Amid a national protest movement calling for police reform, the Arlington County Police Department launched an effort to consider ways to further restrict public access to law enforcement radio communications.
Unlike D.C.’s Metropolitan Police Department, which encrypts all but one channel, Arlington’s police channels have been mostly open to public monitoring — by those with scanners or smartphone apps — with the exception of some devoted to sensitive operations. That may be about to change.
“A radio workgroup has been established to review our current practices to ensure they are aligned with procedures that protect the privacy of involved parties, ensure the integrity of operations and investigations, and reduce the unintentional disclosure of tactical information,” ACPD spokeswoman Ashley Savage tells ARLnow. The workgroup started its work in June.
“We regularly review our technology needs and the workgroup has been reviewing radio practices for about a month,” she said last week.
The workgroup’s existence had not been previously reported. The revelation comes after ARLnow — which monitors police and fire department frequencies — noticed several weeks ago that we were no longer able to hear radio traffic on ACPD 1B, a commonly-used channel.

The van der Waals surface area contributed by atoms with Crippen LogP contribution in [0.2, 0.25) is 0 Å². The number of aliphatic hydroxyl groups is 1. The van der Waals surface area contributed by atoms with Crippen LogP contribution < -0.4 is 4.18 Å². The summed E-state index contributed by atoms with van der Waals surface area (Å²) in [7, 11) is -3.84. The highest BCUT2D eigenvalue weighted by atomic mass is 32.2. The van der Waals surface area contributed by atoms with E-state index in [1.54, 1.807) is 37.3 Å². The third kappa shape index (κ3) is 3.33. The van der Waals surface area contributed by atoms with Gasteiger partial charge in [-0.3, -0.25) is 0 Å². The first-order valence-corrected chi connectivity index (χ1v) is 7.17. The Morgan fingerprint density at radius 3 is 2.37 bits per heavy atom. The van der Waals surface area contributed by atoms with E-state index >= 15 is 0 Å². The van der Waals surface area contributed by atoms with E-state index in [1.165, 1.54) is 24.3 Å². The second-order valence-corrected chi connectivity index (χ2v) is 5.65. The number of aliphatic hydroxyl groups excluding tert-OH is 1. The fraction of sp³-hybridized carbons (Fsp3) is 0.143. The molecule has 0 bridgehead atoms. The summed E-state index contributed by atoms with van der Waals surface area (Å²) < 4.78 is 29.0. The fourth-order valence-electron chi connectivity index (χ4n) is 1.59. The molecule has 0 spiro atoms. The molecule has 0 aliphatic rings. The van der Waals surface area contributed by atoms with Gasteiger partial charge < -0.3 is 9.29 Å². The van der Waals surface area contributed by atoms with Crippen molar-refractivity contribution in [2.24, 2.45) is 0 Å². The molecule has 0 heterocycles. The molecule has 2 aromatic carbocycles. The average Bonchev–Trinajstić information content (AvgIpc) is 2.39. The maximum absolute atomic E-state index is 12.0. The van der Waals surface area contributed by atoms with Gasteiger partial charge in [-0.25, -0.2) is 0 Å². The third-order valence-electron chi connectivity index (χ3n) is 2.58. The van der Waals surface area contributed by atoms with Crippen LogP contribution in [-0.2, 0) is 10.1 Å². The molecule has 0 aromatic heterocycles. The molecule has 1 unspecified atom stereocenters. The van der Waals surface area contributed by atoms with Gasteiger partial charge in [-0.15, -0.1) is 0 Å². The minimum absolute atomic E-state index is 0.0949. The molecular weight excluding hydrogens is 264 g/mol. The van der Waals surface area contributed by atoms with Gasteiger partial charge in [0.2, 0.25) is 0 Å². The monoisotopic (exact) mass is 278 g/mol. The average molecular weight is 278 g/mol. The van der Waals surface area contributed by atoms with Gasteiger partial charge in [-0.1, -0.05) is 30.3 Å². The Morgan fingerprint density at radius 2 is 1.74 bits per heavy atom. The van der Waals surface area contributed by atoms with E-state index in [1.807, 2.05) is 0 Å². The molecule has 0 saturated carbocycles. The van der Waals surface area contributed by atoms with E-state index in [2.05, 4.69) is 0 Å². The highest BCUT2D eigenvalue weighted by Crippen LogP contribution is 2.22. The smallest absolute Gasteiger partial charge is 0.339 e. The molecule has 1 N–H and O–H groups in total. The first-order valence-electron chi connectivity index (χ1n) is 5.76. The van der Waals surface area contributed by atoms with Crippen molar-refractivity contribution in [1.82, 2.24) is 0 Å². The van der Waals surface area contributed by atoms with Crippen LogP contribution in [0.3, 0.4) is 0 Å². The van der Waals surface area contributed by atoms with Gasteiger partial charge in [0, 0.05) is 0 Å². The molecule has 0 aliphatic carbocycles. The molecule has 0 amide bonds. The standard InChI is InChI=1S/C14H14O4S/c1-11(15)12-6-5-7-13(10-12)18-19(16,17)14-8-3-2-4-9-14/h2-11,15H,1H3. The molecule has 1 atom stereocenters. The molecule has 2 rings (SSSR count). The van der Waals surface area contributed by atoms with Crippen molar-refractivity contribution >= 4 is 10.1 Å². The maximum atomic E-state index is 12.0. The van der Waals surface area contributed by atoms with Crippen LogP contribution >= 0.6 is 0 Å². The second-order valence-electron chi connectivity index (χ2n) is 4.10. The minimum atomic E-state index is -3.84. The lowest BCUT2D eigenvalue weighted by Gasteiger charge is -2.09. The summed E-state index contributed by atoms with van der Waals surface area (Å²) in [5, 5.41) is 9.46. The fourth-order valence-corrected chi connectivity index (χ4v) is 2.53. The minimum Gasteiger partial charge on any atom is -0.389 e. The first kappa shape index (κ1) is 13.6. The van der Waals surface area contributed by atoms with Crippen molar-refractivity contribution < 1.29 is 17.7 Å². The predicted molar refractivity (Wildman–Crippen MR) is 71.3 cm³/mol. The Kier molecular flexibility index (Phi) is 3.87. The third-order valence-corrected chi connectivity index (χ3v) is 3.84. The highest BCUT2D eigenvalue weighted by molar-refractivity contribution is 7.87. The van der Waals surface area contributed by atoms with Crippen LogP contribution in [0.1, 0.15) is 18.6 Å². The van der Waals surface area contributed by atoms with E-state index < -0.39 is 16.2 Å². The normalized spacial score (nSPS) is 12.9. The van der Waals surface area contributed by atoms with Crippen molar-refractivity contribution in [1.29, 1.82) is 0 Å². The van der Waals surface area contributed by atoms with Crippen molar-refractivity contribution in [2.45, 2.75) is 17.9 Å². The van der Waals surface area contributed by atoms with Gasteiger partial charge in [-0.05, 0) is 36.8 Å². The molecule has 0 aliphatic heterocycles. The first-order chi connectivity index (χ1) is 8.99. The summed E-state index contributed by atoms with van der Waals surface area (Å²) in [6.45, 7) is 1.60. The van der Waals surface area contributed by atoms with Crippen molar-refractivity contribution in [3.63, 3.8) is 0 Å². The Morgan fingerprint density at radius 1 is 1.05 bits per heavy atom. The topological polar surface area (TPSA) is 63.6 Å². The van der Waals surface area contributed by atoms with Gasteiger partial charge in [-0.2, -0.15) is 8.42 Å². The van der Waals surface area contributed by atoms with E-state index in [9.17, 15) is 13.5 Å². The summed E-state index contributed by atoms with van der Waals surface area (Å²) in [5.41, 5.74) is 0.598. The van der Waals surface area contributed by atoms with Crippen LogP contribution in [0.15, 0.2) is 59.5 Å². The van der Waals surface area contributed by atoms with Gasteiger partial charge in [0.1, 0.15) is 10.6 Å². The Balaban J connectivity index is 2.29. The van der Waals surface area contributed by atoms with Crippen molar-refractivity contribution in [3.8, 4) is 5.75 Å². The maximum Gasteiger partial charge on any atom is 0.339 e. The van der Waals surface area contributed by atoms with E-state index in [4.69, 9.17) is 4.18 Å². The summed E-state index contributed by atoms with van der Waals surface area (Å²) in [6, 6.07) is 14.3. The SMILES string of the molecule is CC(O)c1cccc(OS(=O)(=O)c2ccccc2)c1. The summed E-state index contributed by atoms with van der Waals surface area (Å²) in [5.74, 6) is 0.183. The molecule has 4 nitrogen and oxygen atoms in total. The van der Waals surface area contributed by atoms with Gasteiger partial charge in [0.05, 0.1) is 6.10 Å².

Savage said that 1B has been encrypted “for years,” so it’s not clear how ARLnow had been previously able to monitor it with consumer radio equipment. Typical communications on the channel included brief updates on minor police incidents from officers in the field to supervisors.
ACPD 1A, the main police dispatch channel, is unencrypted, as is 1C, a channel typically used by officers to communicate with one another during more significant incidents.
In a statement sent to ARLnow, County Manager Mark Schwartz said that 1A will likely to remain open, but said “no final decisions have been made” about secondary channels.